The United States, Britain and France have called for an emergency meeting of the UN Security Council to discuss the escalating violence in Syria's second city of Aleppo following a rising civilian death toll and impending humanitarian crisis.
The latest step comes as Syrian government forces, backed by Moscow, have heavily bombed rebel-held areas of Aleppo killing nearly 200 people since Wednesday.
The United Nations says that nearly two million civilians are left without water in the embattled northern city after government bombardments damaged a pumping station and rebels shut down another in retaliation.
Intense air strikes toppled buildings and killed at least 91 civilians in Aleppo on Saturday, two days after the Syrian army announced an offensive to retake the rebel-held east of the city.
Mainstream rebel groups said on Sunday that the escalating Russian-backed bombing of besieged Aleppo had rendered any peace process futile unless there was an immediate halt to the fighting and aid deliveries under UN auspices.
"Negotiations under the present conditions are no longer useful and are meaningless," said a statement released by 30 rebel groups including the Free Syrian Army (FSA).
The factions said they would not accept Russian mediation of any negotiations, calling it a "partner to the regime in the crimes against our people."
The statement was signed by some of the largest factions from across Syria but did not include the powerful, ultra-conservative Ahrar al-Sham nor the al-Qaeda-linked Jabhat Fateh al-Sham.
A weeklong ceasefire agreed between the US and Russia unravelled after dozens of Syrian soldiers were killed in US-led coalition air strikes in Deir Az Zor, which the US called a mistake. The Syrian army resumed its military offensive after the strikes.
Efforts to revive the truce have failed so far with the West, which is opposed to the government of President Bashar al-Assad, and Russia have engaged in a blame game amid a continued humanitarian tragedy.
The US and its European allies have been pressing Moscow to allow unfettered humanitarian assistance, halt the Syrian government's "indiscriminate" bombing of its own people and create the conditions necessary to resume political transition talks led by the UN.
On Sunday, British Foreign Minister Boris Johnson said Russians were guilty of protracting the war in Syria.
UN Secretary General Ban Ki-moon earlier said that he was appalled by the "chilling" upsurge in fighting in Aleppo, and warned that the use of advanced weaponry in the battleground city could amount to war crimes.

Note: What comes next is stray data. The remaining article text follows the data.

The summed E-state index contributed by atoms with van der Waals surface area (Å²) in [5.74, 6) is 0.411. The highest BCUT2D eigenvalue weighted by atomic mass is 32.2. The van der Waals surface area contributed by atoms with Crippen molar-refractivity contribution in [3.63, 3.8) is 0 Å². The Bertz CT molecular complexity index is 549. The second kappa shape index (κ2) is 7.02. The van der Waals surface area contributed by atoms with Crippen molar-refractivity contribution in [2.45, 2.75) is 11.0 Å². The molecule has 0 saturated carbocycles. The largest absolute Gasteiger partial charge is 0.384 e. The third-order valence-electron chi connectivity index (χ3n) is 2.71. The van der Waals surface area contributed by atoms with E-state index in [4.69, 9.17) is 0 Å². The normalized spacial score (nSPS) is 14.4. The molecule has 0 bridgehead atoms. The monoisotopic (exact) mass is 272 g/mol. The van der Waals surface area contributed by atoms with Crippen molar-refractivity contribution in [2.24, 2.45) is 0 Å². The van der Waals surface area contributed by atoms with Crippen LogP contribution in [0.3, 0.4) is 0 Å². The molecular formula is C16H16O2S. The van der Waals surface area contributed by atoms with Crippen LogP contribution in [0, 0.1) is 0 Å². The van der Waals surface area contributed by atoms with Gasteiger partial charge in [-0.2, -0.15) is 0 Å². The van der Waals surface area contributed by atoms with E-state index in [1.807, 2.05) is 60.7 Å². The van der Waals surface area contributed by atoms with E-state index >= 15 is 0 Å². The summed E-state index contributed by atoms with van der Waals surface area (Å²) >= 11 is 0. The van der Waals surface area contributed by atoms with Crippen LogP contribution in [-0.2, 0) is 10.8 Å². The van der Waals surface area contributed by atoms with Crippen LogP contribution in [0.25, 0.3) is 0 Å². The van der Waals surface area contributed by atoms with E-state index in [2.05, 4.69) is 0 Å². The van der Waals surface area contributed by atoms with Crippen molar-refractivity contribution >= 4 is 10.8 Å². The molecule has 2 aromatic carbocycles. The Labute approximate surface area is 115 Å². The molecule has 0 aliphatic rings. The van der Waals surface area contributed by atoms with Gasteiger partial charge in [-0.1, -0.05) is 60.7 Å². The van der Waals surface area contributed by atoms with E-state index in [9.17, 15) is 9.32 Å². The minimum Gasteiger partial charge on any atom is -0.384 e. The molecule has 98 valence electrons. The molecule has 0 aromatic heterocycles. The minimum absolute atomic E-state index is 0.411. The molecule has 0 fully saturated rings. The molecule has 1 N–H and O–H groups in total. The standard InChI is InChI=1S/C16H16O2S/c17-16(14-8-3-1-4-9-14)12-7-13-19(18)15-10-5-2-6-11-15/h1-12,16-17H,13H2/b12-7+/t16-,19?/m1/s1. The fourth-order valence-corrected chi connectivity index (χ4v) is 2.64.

Ban cited reports of air strikes involving the use of incendiary weapons, bunker buster bombs and other powerful munitions in the offensive launched by the Syrian army two days ago to recapture the city.
Residents of rebel-held eastern Aleppo said "ferocious bombardment" by Syrian and Russian jets continued.
"We do not have enough doctors to cope with such a high number of casualties," said Ibrahim al-Hajj, a volunteer with the White Helmets, a rescue group that operates in rebel-held districts. He said more than 200 injured people are in makeshift hospitals.
Photos and videos released by activists showed injured people lying on floors due to a lack of beds, covered in blood.
WATCH: How critical is the city of Aleppo in Syria's war?
Speaking to Al Jazeera late on Saturday, Abdulkafi al-Hamdo, a professor at the University of Aleppo, said that residents were expecting another night of horror.
"What we are suffering can't be expressed by words in any language," he said.
"We don't have water to give our children … [Rescuers] can't help people any more and the roads have been cut off by rubble. In the hospitals, there are three to four people on one bed, even in the intensive care units."
Meanwhile, Syrian rebels said late on Saturday that they had regained control of Handarat, a former Palestinian refugee camp north of Aleppo city, after it had earlier fallen to government soldiers.
Rami Abdulrahman, the director for the UK-based Syrian Observatory for Human Rights, said that the fighting was "back and forth" and inconclusive.
"The shelling and the raids did not stop. It is continuous," Bahaa al-Halabi, an activist in eastern Aleppo, told DPA news agency.
Humanitarian deliveries have been further hampered by an attack on Monday on an aid convoy outside Aleppo, which killed 21 people. The US blames Russia, but Moscow has denied its involvement.
However, 36 lorries from the international Red Cross entered al-Waer, a district in central Homs province. This week, hundreds of rebels and their families evacuated the area, under a deal.
The Syrian civil war started as a largely unarmed uprising against Assad in March 2011, but quickly escalated into a full-blown armed conflict.
Five years on, more than 400,000 Syrians are estimated to have been killed, and almost 11 million Syrians - half the country's prewar population - have been displaced from their homes.
Source: Al Jazeera News And Agencies